Australia’s most prestigious hospitals, researchers and universities unite
Nine of the country’s top medical research institutes and healthcare providers, including Neuroscience Research Australia, have come together to form Australia’s first Academic Health Sciences Centre.
The AHSC will be located in the same precinct at the Randwick Hospitals campus.
“We’ve just signed a collaboration agreement which will effectively bring together three major teaching hospitals, four research institutes and two universities, co-located on one campus,” says Peter Joseph, chair of the group that created the AHSC.
“This is the first step in a major change to the way health research, teaching and treatment are carried out in this country. The enthusiasm, energy and ownership of the concept by all of these groups is very encouraging.”
The centre will integrate and harness the research, education, training and clinical expertise of each partner with the aim of maximising health outcomes for patients and the community.
The institutions involved are:
- Neuroscience Research Australia
- Prince of Wales Hospital
- Royal Hospital for Women
- Sydney Children’s Hospitals, Randwick
- Children’s Cancer Institute Australia
- Black Dog Institute
- Eastern Heart Clinic
- UNSW Medicine
- UTS Faculty of Nursing, Midwifery and Health
“The AHSC will unite the three areas critical to improving outcomes for patients and the community,” says Professor Robyn Ward, Director of Prince of Wales Hospital Clinical School.
“With the creation of the AHSC we are embarking on a journey whereby all employees are part of a centre which uncompromisingly pursues excellence: top to bottom, side to side,” says Professor Terry Campbell, Deputy Dean of the University of NSW’s Faculty of Medicine.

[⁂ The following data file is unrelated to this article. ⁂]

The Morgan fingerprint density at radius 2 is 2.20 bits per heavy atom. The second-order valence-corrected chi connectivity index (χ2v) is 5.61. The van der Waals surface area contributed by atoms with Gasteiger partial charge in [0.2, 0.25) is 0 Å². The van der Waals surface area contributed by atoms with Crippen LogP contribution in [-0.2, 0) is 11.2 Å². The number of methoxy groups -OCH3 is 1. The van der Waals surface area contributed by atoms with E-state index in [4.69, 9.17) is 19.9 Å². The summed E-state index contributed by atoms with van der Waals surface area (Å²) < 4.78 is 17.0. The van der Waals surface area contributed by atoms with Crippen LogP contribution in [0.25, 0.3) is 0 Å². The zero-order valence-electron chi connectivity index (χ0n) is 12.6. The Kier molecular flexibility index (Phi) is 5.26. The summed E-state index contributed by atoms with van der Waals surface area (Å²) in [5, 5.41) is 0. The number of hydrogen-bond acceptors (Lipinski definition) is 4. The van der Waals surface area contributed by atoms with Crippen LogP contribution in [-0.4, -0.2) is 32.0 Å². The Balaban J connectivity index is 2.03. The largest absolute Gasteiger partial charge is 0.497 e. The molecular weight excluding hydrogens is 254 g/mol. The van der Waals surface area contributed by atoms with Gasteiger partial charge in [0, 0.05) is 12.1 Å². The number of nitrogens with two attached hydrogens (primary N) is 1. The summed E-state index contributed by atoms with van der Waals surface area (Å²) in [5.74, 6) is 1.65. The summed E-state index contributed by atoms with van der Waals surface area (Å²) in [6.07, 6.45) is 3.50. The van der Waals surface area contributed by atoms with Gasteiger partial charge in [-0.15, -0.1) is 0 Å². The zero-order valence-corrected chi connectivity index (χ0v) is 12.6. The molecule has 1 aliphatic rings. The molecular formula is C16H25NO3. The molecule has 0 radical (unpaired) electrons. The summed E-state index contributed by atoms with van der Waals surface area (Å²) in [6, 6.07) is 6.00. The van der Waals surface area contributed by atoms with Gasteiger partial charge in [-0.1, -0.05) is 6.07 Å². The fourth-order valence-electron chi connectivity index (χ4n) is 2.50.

“It means a new way of thinking in healthcare– a structured cohesive effort never before seen on such a scale in this country.”
“The centre takes advantage of a location, Randwick, where three major hospitals and four medical research institutes co-exist with a university medical school and biological sciences facilities,” says Peter Joseph, who also chairs the board of the Black Dog Institute.
“The Academic Health Sciences Centre will encourage a cultural shift in all areas of scientific and medical practice as it introduces new ways of approaching and solving medical problems.”
Similar partnerships have been established successfully in North America and the UK, says Professor Ward.
“We saw the way that the healthcare and research fraternities confronted the HIV epidemic. With researchers, educators, clinicians and the community coming together, what was once a death sentence was transformed into a chronic disease. We intend to do the same across the medical spectrum.”
“Finding answers and advancing them to the clinic and applying them to patients must become a smoother, faster process,” says Professor Campbell.
“By speeding up and filling the gaps between the laboratory ‘bench to bedside’ and ‘bedside to population’ approach, it can transform the way medicine is practised in this country for the benefit of all. Ultimately it translates to better and more efficient healthcare,” he says.